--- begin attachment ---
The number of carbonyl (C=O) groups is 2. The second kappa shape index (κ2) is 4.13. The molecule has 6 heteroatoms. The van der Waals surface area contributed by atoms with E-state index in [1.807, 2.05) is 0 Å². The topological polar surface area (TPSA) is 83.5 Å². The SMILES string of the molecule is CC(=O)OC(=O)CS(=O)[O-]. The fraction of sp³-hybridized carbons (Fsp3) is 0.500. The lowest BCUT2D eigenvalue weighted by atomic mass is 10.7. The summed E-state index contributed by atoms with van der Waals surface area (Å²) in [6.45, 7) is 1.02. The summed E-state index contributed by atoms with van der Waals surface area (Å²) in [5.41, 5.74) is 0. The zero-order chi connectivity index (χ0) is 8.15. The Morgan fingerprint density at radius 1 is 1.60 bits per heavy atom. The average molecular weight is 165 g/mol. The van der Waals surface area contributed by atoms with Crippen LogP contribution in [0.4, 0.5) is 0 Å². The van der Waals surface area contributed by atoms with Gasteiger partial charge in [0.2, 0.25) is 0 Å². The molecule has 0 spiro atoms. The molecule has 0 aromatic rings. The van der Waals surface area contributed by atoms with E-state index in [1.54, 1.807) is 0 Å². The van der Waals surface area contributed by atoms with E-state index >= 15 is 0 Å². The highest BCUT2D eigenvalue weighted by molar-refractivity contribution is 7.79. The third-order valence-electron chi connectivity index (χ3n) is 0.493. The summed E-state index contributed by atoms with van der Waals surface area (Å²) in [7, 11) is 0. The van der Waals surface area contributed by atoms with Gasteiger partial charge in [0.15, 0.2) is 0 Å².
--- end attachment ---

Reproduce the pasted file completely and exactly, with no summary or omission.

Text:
The number of carbonyl (C=O) groups is 2. The second kappa shape index (κ2) is 4.13. The molecule has 6 heteroatoms. The van der Waals surface area contributed by atoms with E-state index in [1.807, 2.05) is 0 Å². The topological polar surface area (TPSA) is 83.5 Å². The SMILES string of the molecule is CC(=O)OC(=O)CS(=O)[O-]. The fraction of sp³-hybridized carbons (Fsp3) is 0.500. The lowest BCUT2D eigenvalue weighted by atomic mass is 10.7. The summed E-state index contributed by atoms with van der Waals surface area (Å²) in [6.45, 7) is 1.02. The summed E-state index contributed by atoms with van der Waals surface area (Å²) in [5.41, 5.74) is 0. The zero-order chi connectivity index (χ0) is 8.15. The Morgan fingerprint density at radius 1 is 1.60 bits per heavy atom. The average molecular weight is 165 g/mol. The van der Waals surface area contributed by atoms with Crippen LogP contribution in [0.4, 0.5) is 0 Å². The van der Waals surface area contributed by atoms with Gasteiger partial charge in [0.2, 0.25) is 0 Å². The molecule has 0 spiro atoms. The molecule has 0 aromatic rings. The van der Waals surface area contributed by atoms with E-state index in [1.54, 1.807) is 0 Å². The van der Waals surface area contributed by atoms with E-state index >= 15 is 0 Å². The highest BCUT2D eigenvalue weighted by molar-refractivity contribution is 7.79. The third-order valence-electron chi connectivity index (χ3n) is 0.493. The summed E-state index contributed by atoms with van der Waals surface area (Å²) in [7, 11) is 0. The van der Waals surface area contributed by atoms with Gasteiger partial charge in [0.15, 0.2) is 0 Å².